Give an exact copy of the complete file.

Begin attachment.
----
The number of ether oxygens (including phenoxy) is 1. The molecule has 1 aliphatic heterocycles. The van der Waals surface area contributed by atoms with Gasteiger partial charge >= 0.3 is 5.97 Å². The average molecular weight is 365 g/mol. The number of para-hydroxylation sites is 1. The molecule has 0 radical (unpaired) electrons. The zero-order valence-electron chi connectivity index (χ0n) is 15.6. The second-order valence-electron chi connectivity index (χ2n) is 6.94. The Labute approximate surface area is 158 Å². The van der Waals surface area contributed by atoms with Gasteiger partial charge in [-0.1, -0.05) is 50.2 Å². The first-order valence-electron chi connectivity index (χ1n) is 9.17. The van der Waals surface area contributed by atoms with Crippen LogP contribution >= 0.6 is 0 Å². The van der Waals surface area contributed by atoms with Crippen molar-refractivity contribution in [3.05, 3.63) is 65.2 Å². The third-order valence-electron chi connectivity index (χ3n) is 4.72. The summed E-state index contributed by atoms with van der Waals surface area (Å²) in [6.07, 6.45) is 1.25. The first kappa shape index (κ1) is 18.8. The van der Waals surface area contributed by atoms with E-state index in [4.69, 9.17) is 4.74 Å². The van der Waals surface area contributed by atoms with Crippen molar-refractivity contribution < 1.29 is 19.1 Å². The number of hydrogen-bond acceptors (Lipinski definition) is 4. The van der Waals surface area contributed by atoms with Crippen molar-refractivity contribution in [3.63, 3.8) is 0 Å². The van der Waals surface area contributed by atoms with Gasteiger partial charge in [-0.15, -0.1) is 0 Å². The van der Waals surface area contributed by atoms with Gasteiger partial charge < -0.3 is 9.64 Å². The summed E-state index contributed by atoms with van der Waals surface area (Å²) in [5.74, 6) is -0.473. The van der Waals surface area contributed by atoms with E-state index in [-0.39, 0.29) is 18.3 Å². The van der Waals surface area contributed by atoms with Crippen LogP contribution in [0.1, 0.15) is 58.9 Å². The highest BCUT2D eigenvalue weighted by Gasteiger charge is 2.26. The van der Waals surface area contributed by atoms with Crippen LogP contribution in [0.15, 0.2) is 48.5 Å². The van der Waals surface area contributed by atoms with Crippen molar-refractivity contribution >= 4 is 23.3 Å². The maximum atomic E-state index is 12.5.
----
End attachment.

The number of ether oxygens (including phenoxy) is 1. The molecule has 1 aliphatic heterocycles. The van der Waals surface area contributed by atoms with Gasteiger partial charge >= 0.3 is 5.97 Å². The average molecular weight is 365 g/mol. The number of para-hydroxylation sites is 1. The molecule has 0 radical (unpaired) electrons. The zero-order valence-electron chi connectivity index (χ0n) is 15.6. The second-order valence-electron chi connectivity index (χ2n) is 6.94. The Labute approximate surface area is 158 Å². The van der Waals surface area contributed by atoms with Gasteiger partial charge in [-0.1, -0.05) is 50.2 Å². The first-order valence-electron chi connectivity index (χ1n) is 9.17. The van der Waals surface area contributed by atoms with Crippen LogP contribution >= 0.6 is 0 Å². The van der Waals surface area contributed by atoms with Crippen molar-refractivity contribution in [3.05, 3.63) is 65.2 Å². The third-order valence-electron chi connectivity index (χ3n) is 4.72. The summed E-state index contributed by atoms with van der Waals surface area (Å²) in [6.07, 6.45) is 1.25. The first kappa shape index (κ1) is 18.8. The van der Waals surface area contributed by atoms with E-state index in [4.69, 9.17) is 4.74 Å². The van der Waals surface area contributed by atoms with Crippen molar-refractivity contribution < 1.29 is 19.1 Å². The number of hydrogen-bond acceptors (Lipinski definition) is 4. The van der Waals surface area contributed by atoms with Crippen molar-refractivity contribution in [3.63, 3.8) is 0 Å². The van der Waals surface area contributed by atoms with Gasteiger partial charge in [-0.15, -0.1) is 0 Å². The van der Waals surface area contributed by atoms with Gasteiger partial charge < -0.3 is 9.64 Å². The summed E-state index contributed by atoms with van der Waals surface area (Å²) in [5.74, 6) is -0.473. The van der Waals surface area contributed by atoms with E-state index in [-0.39, 0.29) is 18.3 Å². The van der Waals surface area contributed by atoms with Crippen LogP contribution in [0.1, 0.15) is 58.9 Å². The highest BCUT2D eigenvalue weighted by Gasteiger charge is 2.26. The van der Waals surface area contributed by atoms with Crippen LogP contribution in [0.15, 0.2) is 48.5 Å². The van der Waals surface area contributed by atoms with Crippen molar-refractivity contribution >= 4 is 23.3 Å². The maximum atomic E-state index is 12.5.